What about singles parties, you ask? I did host those ten parties that were well received and lots of lots of fun, but the space I used is closed and I’ve been unable to find another. There’s my friend Rookie, the creator of Super Single Mixers, who is hosting a party in a few weeks that sounds great (see, but she only does a few a year. And, of course, there’s internet dating, but that’s for another post.

So, in the interest of helping some of my Wowettes find Mr. Dessert, we went out last night to an advertised party at a club in the Marina, a lovely location that I visit all too seldom. I had been to two of these parties in the past, both times saying when I left that I would never go back. Expensive, a small crowd, and no one that interested me. But, in the spirit of friendship, I agreed to accompany one of my Wowettes. We thought we’d get dressed up, make the drive, and then check out the party before we paid our hard-earned bucks. We drove the packed LA freeways to the Marina, found the restaurant, amazingly found a parking spot, and scoured the restaurant for the party. I had thought we’d hear the loud music from afar, but it was quiet everywhere. Finally, we walked up the back stairs, past the group of guys checking us out, and found the sign-in desk. Still, no music, no crowd, no nothing. We lied (yes, we lied) and said that we were going to wait for a friend to arrive, and I made my way toward the entrance to the party to check it out before we decided to cough up the $25. The closer I got to the door, the closer a big bruiser of a guy got to me, like maybe he would tackle me if I tried to get in without paying?!? I assured him my intentions were honorable, that he had nothing to fear, and I leaned in to the room. What did I see? Now remember, we had arrived one hour after the supposed start of the party. There was a bandstand and no band. There was a dark room with little 4-seat low tables and chairs, each far from another, and a few women sitting here and there. There were supposed to be appetizers included in the price, but the burly guy was getting too close to me, so I abandoned the search.

No music, a dreary room with no way to mingle, and costly. No party for us. Thought we’d go to a movie instead, so we grabbed a copy of the LA weekly and sat outside in that lovely marina air and started to read it. Couldn’t find a movie we wanted to see so we kept reading the paper together and came upon the ads. We read the calendar for the Hollywood Bowl and checked out the clubs for the cool and hip and young and start cracking up when we came to the ads. After pages and pages of pics of almost naked women with obviously surgically enhanced (huge) breasts advertising phone lines for singles, we spot a big ad titled “Two Women Massage” and say, “Well, we’re two women, is that for us?” and couldn't stop laughing. Then, we get to the pages with pics of gorgeous bare-chested guys and see the ad for “Nasty Girls 99c” and the phone # of 1-800-xxx-HEAD and then we just about fall off our chairs, choking with laughter.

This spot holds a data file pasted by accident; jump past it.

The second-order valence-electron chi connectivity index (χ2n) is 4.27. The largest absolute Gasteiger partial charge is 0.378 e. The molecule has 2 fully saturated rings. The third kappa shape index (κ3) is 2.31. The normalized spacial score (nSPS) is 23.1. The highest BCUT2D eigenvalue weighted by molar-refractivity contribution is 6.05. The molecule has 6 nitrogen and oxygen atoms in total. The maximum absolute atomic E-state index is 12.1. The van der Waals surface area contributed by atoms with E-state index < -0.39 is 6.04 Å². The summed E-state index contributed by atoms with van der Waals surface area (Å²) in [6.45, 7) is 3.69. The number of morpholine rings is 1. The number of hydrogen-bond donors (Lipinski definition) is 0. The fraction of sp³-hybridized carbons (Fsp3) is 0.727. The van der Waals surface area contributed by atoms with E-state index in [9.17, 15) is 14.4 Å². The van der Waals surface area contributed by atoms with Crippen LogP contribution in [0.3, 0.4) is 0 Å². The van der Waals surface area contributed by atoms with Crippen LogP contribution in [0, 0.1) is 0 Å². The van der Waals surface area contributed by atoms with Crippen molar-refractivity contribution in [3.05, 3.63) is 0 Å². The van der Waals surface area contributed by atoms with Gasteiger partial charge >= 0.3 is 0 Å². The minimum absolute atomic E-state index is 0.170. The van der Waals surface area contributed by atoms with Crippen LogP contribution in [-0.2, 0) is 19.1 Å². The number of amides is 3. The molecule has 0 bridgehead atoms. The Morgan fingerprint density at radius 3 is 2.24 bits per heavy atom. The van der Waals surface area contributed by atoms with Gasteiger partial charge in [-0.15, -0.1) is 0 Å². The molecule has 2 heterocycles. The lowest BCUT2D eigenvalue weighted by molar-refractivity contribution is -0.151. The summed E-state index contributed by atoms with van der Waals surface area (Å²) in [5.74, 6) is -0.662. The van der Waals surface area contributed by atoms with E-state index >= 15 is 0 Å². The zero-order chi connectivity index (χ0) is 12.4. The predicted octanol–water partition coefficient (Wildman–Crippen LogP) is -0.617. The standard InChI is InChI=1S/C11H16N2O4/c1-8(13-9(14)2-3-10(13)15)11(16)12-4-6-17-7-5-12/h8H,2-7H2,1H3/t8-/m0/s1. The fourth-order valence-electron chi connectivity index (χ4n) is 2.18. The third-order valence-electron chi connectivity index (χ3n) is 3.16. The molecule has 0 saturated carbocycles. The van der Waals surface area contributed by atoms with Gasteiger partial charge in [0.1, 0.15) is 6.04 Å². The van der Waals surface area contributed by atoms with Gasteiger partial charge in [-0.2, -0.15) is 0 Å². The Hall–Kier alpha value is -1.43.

We finally got it together, had a delicious meal on a patio overlooking the boats, and then headed home. No party, no dessert, no cool new guys. But another fun and silly and memorable evening with the girls. If I find a guy that’s half as much fun as that, I’m gonna keep him.

June 28, 2009

LIfe, moments, and nudges.

I got an email this week that I can't shake. One of my Wowettes, a lovely woman who I admire for her ability to be her own quirky self, met a guy at a recent event who I thought was a good match for her. They were talking and laughing and looked like they were having a lot of fun. So she wrote that she had an upcoming date with him and didn't know if she wanted to go because she "didn't know if she was ready for a relationship," and her comment still resonates with me.

How about living in the moment, I thought. I wrote back and said something like, how about just going out and enjoying an evening or day together? How about being so in the moment that you don't think about what might happen next week or next month? We label things and then our labels create expectations about what we want to expect, rather than allowing our time together to create its own unique picture. She wrote back recently, saying "thanks for the nudge," and I'm hoping that means that she went out and had fun with him, just like I'd hoped.

This subject came up in my daughter's family recently. The children had just finished kindergarten and were on their way to their surprise vacation to Big Bear when they were talking and talking and talking about events and people from school. My daughter told them that school was over and they weren't going to talk about it any more so they could enjoy what the summer brings. Just like a guy friend who called me recently to tell me about a recent vacation in Hawaii, saying that he'd been so worried about where he'd left his car and if he'd still have his job on Monday and that his dog was acting strange before he left and would his girlfriend stay with him if he were unemployed that he hardly remembered anything about his trip. He was on a dream vacation - he was there but he wasn't there. It isn't really living, experiencing life, if we are always in our heads and not fully present to enjoy what life brings now.